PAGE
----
Israel Planning the Crypto Shekel

December 28, 2017         By: Steven Anderson

So the collapse of bitcoin—which was subsequently followed up by the modest rebound of bitcoin—doesn’t seem to have slowed the pace of cryptocurrency development all that much. In fact, recent news emerged that there’s a new state-sponsored cryptocurrency in the works, and from none other than the Israelis.

The digital shekel, as it’s known so far, is currently under consideration, so don’t start hitting the exchanges looking to pick some of these up. The value would be tied to the physical shekel directly—about $0.29 as of this writing—and would be used as a means to reduce cash transactions. This in turn means reduced tax evasion and money laundering in the region, or so it’s hoped. It won’t replace any current currency, reports note, but would rather be a supplement that helps track transactions made by mobile devices and the like.

Such a move is currently in the hands of the Ministry of Finance. It’s looking into the necessary language to add a complete legal framework for the digital shekel, and may well have it ready for the government to consider in January.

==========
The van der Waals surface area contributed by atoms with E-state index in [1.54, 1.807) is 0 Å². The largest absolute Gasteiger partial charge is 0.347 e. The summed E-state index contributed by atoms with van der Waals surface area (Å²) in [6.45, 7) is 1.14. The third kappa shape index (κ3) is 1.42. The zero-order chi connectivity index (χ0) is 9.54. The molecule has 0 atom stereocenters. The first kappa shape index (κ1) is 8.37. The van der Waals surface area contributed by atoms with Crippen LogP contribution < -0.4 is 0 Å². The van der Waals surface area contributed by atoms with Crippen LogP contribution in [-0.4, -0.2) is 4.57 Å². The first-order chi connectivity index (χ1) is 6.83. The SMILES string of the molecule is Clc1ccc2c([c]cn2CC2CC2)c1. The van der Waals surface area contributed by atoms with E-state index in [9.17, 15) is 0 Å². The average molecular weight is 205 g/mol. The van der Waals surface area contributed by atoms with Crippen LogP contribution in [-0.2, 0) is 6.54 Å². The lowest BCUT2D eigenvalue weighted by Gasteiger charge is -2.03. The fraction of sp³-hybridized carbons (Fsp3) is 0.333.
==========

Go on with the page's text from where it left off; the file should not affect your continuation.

This actually comes after the Israel Securities Authority announced that no bitcoin-based companies will be listed on the Tel Aviv Stock Exchange…until there was a regulatory process in place for such firms. Such a regulatory framework would have to address money laundering concerns as well as valuations, though even valuations had to acknowledge the volatility of cryptocurrency in general.

Those two moves dovetail together rather nicely, all told; no bitcoin-based companies listed without a regulatory process, and the Ministry of Finance looking to get such a process in place around the release of its own cryptocurrency adds up. It’s a safe bet that most any new digital currency would get a look from speculators and investors alike, though this wouldn’t be particularly attractive since it’s so directly tied to the shekel itself. Still, for mobile payments functions, this could be a real winner, making it as easy to pay for things online as handing over cash is in real-time.

We may well see this one start up sooner than some might think, especially if the language is ready in January. It might draw some interest, but it likely won’t explode like bitcoin did.